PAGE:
Scientists have been able to understand the principle of a protein that affects memories. They believe the research will help people treat stress, psychological trauma and post-traumatic stress disorder.
The protein itself is not capable of erasing memories. Scientists propose to use it only as an indicator which can show whether it is real to alter the patient’s memories.
In science, it is common to divide memory into two areas: actual memory and instinctive memory. Factual memory is thought to remember facts, brand names, people’s names, and the like. Instinctive memory stores emotions, skills, and experiences.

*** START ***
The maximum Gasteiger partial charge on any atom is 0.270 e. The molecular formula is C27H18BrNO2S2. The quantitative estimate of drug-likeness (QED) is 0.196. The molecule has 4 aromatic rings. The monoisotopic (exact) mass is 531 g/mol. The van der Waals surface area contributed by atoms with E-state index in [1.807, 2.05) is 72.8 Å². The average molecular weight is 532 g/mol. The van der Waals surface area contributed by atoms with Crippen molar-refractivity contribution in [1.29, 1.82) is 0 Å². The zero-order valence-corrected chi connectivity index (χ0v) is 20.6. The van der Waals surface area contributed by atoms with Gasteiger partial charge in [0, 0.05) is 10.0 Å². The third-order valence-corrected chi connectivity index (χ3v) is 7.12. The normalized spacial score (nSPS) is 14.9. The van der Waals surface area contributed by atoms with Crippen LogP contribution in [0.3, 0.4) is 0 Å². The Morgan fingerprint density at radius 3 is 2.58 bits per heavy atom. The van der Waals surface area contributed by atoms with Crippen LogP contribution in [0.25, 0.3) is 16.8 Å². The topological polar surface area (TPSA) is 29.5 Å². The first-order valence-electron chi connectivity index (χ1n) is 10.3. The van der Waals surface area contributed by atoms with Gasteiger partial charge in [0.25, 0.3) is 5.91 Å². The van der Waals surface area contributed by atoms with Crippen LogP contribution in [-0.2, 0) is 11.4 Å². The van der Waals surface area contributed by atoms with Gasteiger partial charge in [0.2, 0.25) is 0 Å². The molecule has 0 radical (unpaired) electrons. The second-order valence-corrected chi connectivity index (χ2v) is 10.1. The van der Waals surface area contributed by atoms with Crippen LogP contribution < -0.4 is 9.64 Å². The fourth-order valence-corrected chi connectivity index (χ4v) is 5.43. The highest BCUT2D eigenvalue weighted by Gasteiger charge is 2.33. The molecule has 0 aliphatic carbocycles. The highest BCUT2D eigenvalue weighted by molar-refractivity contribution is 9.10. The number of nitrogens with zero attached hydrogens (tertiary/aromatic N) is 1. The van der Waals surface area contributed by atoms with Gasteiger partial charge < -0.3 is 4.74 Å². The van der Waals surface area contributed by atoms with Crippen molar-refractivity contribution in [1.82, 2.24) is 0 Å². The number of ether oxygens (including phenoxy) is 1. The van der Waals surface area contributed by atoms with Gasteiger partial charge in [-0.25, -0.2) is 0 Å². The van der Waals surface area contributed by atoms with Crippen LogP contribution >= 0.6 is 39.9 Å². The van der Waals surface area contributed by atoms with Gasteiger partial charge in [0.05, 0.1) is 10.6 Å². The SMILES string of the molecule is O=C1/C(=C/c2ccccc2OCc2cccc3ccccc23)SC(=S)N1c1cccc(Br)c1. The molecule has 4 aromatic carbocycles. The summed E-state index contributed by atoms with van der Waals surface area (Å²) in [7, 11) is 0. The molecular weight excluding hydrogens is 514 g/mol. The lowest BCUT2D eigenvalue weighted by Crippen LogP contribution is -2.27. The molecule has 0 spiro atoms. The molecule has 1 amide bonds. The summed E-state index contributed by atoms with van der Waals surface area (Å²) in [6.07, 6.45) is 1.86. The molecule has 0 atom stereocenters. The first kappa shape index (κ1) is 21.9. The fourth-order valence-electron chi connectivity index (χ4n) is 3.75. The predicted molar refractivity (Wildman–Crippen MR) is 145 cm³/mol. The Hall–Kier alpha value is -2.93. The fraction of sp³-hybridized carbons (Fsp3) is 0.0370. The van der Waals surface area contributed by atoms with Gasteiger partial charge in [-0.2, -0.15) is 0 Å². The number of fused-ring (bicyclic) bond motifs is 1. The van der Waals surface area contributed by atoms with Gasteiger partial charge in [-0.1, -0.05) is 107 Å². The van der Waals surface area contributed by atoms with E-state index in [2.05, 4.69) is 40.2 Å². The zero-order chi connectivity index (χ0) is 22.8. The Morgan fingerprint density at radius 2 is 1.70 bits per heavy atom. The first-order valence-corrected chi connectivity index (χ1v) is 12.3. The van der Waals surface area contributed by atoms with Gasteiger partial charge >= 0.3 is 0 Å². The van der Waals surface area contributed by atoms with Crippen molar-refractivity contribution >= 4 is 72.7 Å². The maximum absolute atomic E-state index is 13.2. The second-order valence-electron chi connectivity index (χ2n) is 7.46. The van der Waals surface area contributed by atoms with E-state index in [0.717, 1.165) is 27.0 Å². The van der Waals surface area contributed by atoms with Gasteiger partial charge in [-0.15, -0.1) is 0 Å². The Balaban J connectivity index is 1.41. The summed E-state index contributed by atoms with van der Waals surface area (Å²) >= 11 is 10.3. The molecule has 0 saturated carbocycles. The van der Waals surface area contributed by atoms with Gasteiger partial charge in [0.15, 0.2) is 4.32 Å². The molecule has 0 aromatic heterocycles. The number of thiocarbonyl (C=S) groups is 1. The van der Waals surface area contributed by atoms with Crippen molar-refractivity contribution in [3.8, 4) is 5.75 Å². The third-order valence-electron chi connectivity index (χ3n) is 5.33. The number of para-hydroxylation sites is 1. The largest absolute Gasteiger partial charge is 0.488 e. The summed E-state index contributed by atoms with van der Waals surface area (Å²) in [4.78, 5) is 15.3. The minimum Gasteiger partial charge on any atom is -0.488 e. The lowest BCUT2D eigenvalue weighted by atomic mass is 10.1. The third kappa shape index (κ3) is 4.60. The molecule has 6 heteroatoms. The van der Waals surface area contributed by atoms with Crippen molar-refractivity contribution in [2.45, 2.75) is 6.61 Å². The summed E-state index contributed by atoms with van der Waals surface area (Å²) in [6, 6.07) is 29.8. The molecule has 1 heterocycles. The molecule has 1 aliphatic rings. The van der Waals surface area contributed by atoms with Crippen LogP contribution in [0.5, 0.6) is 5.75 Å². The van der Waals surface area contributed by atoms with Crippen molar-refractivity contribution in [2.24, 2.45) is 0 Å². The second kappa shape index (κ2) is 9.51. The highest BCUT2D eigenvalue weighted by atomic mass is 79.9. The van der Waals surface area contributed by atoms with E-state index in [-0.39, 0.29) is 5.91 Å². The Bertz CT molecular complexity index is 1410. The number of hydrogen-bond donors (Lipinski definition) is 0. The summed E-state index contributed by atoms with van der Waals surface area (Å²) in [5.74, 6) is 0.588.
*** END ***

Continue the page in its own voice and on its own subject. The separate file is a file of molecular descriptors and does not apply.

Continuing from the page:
There is a hypothesis that the latter type of memory can be modified. A group of scientists from the United States in 2004 tried to prove it. In the experiment, they used a drug called propranololol, which did affect memory and could change memories. However, the results of the study were questioned because of the dry explanation of how the drug works and the difficulty in replicating the results.
Recently, British scientists explained the workings of the shank protein. It acts as a framework for receptors that determine the amount of connection between neurons. Scientists noted that when the protein is cleaved, it means that memory fragments can be edited. Otherwise, propranolol has no effect on memory.